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You are not alone

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As I dropped my 2-year-old off for her first day of preschool, I was filled with all of the typical mom emotions. Joy for new beginnings combined with sadness for time passing by. I was also filled with emotions that only other "allergy moms" can relate to. For the past week, I've been filled with anxiety. Will the teacher understand celiac disease? Will she know red dye #40 is in almost everything? Will they accidentally let her play with the regular play dough? As I walked into the school, armed with gluten-free play dough, gluten-free crackers, and regular school supplies, I could feel my heart starting to beat a little bit faster.

As I waited in line to pay tuition and hand over our gluten-free goods, I noticed the mom behind me was holding EpiPens. I couldn't help but wonder if she spent sleepless nights wondering if and praying the teacher was informed of allergies or if the preschool staff was trained on administering EpiPens. I didn't say anything to her, I just looked at her and smiled. An unspoken kinship between allergy moms. 

For all of you who have spent nights worrying and wondering if you've explained the severity of your child's allergies correctly, for those of you who have sent letters, made home made play dough, and worried about being "high maintenance". I want you to know you are not alone. You are your child's best advocate and that's no easy task. Sometimes you can feel alone as an allergy mom, but I want you to know you're not.

For those of you who are sending your kids off to school, I've heard some amazing advice from moms all over the world. Here are a few of my favorites:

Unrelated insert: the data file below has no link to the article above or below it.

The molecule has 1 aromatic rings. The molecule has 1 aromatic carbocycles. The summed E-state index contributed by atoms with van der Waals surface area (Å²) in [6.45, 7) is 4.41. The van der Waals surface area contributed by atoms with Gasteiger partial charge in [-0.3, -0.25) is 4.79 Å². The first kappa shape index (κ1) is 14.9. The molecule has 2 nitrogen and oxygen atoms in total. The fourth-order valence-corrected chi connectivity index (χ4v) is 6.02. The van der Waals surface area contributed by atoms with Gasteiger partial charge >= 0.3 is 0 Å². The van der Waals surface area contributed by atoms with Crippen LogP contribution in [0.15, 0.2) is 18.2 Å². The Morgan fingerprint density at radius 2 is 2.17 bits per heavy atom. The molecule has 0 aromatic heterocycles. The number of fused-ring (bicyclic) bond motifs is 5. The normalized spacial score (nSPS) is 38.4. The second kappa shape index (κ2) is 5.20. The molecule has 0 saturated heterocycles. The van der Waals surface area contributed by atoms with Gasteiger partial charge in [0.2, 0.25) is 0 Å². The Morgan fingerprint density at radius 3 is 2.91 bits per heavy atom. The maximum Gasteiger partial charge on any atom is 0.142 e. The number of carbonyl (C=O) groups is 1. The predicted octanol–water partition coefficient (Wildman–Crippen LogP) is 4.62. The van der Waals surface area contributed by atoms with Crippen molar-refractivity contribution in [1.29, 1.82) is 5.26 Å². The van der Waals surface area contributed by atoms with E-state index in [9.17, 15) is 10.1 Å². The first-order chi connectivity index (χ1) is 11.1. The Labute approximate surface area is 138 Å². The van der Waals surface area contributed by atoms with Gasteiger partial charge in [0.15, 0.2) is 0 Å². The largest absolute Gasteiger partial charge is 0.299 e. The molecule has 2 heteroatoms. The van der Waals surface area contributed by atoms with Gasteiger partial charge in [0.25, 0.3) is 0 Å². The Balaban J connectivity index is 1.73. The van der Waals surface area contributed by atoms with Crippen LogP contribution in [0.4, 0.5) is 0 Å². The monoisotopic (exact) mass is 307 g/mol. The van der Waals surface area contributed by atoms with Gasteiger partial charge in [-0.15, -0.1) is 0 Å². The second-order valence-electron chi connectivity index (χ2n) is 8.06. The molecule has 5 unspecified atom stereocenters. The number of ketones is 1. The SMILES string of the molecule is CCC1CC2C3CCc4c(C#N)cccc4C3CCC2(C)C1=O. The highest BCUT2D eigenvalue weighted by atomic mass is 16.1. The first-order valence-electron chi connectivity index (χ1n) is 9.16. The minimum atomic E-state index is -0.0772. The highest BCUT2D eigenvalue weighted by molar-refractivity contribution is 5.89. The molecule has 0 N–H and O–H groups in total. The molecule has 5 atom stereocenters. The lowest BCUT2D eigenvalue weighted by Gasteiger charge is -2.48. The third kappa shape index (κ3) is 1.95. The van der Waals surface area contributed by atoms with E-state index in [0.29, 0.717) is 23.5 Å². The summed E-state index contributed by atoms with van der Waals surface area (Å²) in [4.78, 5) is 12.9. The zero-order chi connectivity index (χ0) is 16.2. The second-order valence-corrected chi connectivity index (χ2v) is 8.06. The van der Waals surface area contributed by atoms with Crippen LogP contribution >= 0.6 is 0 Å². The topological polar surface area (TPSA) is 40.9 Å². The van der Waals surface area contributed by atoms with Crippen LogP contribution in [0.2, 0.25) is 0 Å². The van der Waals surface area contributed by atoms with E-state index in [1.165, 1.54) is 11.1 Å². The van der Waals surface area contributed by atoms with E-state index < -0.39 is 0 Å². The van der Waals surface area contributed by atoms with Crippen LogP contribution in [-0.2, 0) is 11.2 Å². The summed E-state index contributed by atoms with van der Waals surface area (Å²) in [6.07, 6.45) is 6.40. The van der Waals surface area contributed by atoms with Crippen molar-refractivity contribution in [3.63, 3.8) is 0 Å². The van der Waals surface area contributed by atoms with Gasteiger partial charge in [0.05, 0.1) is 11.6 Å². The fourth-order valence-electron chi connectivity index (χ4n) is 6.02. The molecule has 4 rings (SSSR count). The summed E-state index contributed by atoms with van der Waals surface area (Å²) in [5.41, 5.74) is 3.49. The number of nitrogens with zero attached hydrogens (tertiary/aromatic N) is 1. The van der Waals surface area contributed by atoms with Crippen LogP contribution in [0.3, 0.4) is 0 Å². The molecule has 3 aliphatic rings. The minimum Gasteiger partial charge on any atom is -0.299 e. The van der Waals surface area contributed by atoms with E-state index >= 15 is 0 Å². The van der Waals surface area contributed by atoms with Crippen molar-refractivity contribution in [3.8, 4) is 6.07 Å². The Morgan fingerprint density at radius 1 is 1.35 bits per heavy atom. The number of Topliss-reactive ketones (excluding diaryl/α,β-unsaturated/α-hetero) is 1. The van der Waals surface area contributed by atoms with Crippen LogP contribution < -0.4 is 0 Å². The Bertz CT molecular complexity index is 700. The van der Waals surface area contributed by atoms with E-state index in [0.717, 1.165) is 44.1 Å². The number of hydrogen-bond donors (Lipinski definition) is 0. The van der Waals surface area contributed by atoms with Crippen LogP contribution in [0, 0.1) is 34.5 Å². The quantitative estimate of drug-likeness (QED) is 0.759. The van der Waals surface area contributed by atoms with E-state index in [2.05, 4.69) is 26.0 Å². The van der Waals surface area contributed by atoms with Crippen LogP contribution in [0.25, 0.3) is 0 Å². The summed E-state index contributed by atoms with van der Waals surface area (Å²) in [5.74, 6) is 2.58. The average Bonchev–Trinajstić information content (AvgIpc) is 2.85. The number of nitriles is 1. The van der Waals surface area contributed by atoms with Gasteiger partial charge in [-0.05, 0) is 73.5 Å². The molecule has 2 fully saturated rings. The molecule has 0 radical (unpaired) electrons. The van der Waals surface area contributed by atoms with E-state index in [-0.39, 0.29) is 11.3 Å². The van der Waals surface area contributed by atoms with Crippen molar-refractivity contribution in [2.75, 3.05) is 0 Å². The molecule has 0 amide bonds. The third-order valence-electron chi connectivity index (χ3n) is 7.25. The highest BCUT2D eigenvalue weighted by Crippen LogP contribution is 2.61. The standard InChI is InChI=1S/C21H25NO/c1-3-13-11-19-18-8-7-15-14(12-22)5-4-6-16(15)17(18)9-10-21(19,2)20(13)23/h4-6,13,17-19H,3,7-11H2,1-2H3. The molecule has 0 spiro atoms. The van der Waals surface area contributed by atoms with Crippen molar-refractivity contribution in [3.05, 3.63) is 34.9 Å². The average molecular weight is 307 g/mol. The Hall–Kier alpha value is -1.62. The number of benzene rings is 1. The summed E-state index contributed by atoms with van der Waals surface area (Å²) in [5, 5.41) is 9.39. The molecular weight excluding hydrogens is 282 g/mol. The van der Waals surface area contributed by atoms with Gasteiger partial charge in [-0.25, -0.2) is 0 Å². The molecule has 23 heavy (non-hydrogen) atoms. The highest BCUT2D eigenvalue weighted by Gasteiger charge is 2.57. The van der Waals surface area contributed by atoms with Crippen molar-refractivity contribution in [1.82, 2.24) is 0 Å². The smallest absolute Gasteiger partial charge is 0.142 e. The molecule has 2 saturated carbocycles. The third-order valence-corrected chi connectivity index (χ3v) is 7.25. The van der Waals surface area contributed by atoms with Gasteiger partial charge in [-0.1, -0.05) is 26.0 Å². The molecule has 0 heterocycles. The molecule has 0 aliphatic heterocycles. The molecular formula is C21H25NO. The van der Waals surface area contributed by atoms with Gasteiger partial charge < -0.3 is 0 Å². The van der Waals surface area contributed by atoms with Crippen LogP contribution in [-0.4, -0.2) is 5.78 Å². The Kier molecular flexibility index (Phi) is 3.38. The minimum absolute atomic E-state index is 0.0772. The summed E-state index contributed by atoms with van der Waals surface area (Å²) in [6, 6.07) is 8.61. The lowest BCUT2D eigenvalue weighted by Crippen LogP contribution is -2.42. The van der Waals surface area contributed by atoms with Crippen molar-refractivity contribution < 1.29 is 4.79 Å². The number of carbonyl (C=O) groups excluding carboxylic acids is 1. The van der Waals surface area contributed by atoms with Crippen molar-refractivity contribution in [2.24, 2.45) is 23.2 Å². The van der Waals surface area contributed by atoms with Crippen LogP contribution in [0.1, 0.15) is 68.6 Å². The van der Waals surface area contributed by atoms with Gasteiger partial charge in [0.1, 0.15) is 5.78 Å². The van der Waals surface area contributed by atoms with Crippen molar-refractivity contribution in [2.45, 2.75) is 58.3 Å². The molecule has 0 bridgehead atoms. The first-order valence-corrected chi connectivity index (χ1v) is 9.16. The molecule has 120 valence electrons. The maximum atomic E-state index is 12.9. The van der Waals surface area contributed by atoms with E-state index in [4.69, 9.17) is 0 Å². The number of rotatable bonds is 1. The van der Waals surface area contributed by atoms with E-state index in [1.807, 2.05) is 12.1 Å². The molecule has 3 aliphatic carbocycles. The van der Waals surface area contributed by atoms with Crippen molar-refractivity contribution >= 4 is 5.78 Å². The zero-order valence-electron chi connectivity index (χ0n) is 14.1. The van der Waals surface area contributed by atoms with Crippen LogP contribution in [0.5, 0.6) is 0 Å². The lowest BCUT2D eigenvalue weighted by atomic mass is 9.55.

• Write a letter to the teacher thoroughly and kindly explaining your kid's food allergy(ies). List common foods containing the allergen(s) and what to do in case of accidental ingestion or reaction. If your child needs an EpiPen administered in case of emergency, include instructions on proper administration. Your child's teacher can keep this in their desk to reference. 
  • When explaining your child's allergy, celiac disease, etc to the teacher, please use kindness. Don't be timid and downplay your child's allergy, but also don't be brash. Your child's teacher is there to teach and nurture your child. The last thing he/she wants is your little one to have an allergic reaction. 
  • Offer to bring in any extra items needed to keep your child safe. My daughter's school supply list included play dough, I simply made our own gluten-free, naturally dyed play dough (It was actually really easy and way cheaper). I also brought in a couple boxes of gluten-free crackers for the teacher to have on hand as an alternative to the Goldfish crackers occasionally given to the kids.  

What do you do to make the school transition easier and less stressful? 

From the trenches of celiac disease, allergies and motherhood. You are not alone. 

-Sarah